How should we rate the risk posed by mobile app data slurping on our employees' BYOD devices? Do apps like Angry...
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Birds and the like give away anything we need to worry about?
Mobile app data slurping (capturing users' data without their explicit knowledge) has become a widespread issue of concern to many enterprises following revelations by NSA whistleblower Edward Snowden. The scale of data slurping is certainly a shock to most, and enterprises need to review the permissions granted to apps used by employees.
The Angry Birds family of apps has been singled out in the press due to its popularity, but many other apps also "require" an excessive list of permissions that allow them to read and transmit personal and profile data. Some free apps justify this requirement, saying they need it so they can serve up targeted ads. The following permissions are commonly required, and all have an impact on users' privacy and security:
- Approximate location
- Full network access
- Receive data from Internet
- View Wi-Fi and network connections
- Read phone status and identity
- Modify or delete contents of USB storage
- Take pictures and videos
- Find accounts on user's device
- Read contacts
- Test access to protected storage
Security teams should inform employees that any information they provide in their app profiles will in most instances be sent to the app vendor, and it's no longer far-fetched to assume that leaked data may even be collected by the NSA or the U.K.'s Government Communications Headquarters (GCHQ). App vendors don't have to be in partnership with the NSA or the GCHQ for device data to be captured because these agencies collect information as it travels across the Internet. Documents don't suggest that the NSA and GCHQ are subverting mobile apps, but rather that they are simply collecting the data the apps send back to their developers.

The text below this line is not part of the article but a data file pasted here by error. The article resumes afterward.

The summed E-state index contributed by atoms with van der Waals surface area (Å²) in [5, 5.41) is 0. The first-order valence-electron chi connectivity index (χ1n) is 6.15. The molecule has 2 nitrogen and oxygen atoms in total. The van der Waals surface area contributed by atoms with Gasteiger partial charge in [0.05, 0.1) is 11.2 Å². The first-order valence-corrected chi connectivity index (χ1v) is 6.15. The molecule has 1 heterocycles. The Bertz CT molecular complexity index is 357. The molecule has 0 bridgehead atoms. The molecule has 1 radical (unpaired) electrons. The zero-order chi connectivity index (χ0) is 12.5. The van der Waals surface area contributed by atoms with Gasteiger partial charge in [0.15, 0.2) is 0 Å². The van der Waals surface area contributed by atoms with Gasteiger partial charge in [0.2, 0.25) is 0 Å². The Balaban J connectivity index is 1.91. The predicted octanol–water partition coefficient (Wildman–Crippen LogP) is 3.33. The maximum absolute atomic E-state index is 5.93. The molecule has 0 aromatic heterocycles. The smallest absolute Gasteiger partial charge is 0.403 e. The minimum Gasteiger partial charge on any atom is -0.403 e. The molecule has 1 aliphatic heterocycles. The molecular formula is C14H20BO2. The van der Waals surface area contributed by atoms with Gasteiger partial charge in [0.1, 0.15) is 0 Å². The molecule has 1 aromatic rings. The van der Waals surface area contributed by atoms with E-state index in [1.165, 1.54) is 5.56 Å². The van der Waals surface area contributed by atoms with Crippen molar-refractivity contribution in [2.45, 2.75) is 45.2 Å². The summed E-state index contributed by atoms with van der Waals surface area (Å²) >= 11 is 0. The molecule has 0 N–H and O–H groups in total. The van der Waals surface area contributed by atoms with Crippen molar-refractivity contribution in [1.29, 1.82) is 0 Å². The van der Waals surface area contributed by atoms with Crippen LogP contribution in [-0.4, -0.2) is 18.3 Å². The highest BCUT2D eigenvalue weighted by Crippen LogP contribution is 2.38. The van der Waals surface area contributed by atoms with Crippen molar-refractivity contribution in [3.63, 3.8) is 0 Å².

One report noted that updating Android on a device will leak about 500 slurpable records describing how the device was used by its owner. Many vendors certainly are retrieving far more data than is necessary and often don't bother to encrypt it during transit. Therefore, mobile users should keep their profile information to an absolute minimum. Details such as gender, marital status, etc. are completely unnecessary for most apps to function correctly, but combined, they can be used to build a picture of almost every key detail of a user's life.
For many enterprises, this loss from mobile app data slurping is unlikely to have an immediate impact on day-to-day business, but certain industries do need to be vigilant. Take a firm providing physical security services, for example. An employee's physical coordinates may be made public any time he takes a photo using a smartphone if automatic geotagging is enabled. This, in theory, could make it easier for an adversary to find someone or something that security services employee is supposed to be protecting. Certainly any app that has access to sensitive data should be risk assessed, as many do not implement encryption correctly. A researcher at security assessment company IOActive found that out of 40 iOS banking apps, 40% weren't validating SSL certificates and therefore couldn't stop a theoretical man-in-the-middle attack.
To combat mobile app data slurping, users should be encouraged to turn off geolocation whenever it's practical and to turn on Wi-Fi only when it's needed. A device with Wi-Fi enabled searches constantly for networks to join, broadcasting its MAC address, a unique ID that can be used to track location. Finally, users should log out of each app when finished and pay close attention to the permissions that an app requests. Be sure to look for an alternative if the permissions seem excessive -- a weather app, for example, doesn't need access to your contacts.
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